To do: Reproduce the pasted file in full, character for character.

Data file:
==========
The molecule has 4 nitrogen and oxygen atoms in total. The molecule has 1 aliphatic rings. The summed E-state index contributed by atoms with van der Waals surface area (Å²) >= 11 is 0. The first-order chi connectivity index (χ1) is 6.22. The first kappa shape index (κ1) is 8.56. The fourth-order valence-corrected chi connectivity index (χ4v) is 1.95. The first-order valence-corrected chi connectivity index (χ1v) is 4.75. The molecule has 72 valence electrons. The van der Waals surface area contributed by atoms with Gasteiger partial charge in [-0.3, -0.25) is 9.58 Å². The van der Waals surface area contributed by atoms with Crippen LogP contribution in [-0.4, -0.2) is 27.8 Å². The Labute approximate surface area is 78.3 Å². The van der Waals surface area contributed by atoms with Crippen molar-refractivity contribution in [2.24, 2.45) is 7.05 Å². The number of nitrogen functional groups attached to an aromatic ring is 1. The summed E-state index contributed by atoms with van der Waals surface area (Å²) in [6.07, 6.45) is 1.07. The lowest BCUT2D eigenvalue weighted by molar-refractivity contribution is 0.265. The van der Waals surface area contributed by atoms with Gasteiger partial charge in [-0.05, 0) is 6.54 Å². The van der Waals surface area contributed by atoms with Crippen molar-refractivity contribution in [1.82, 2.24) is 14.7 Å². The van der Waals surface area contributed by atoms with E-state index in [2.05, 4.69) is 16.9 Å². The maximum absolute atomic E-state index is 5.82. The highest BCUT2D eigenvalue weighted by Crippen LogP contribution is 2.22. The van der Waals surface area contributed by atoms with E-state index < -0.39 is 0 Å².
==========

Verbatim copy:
The molecule has 4 nitrogen and oxygen atoms in total. The molecule has 1 aliphatic rings. The summed E-state index contributed by atoms with van der Waals surface area (Å²) >= 11 is 0. The first-order chi connectivity index (χ1) is 6.22. The first kappa shape index (κ1) is 8.56. The fourth-order valence-corrected chi connectivity index (χ4v) is 1.95. The first-order valence-corrected chi connectivity index (χ1v) is 4.75. The molecule has 72 valence electrons. The van der Waals surface area contributed by atoms with Gasteiger partial charge in [-0.3, -0.25) is 9.58 Å². The van der Waals surface area contributed by atoms with Crippen LogP contribution in [-0.4, -0.2) is 27.8 Å². The Labute approximate surface area is 78.3 Å². The van der Waals surface area contributed by atoms with Crippen molar-refractivity contribution in [2.24, 2.45) is 7.05 Å². The number of nitrogen functional groups attached to an aromatic ring is 1. The summed E-state index contributed by atoms with van der Waals surface area (Å²) in [6.07, 6.45) is 1.07. The lowest BCUT2D eigenvalue weighted by molar-refractivity contribution is 0.265. The van der Waals surface area contributed by atoms with Gasteiger partial charge in [-0.05, 0) is 6.54 Å². The van der Waals surface area contributed by atoms with Crippen molar-refractivity contribution in [1.82, 2.24) is 14.7 Å². The van der Waals surface area contributed by atoms with E-state index in [2.05, 4.69) is 16.9 Å². The maximum absolute atomic E-state index is 5.82. The highest BCUT2D eigenvalue weighted by Crippen LogP contribution is 2.22. The van der Waals surface area contributed by atoms with E-state index < -0.39 is 0 Å².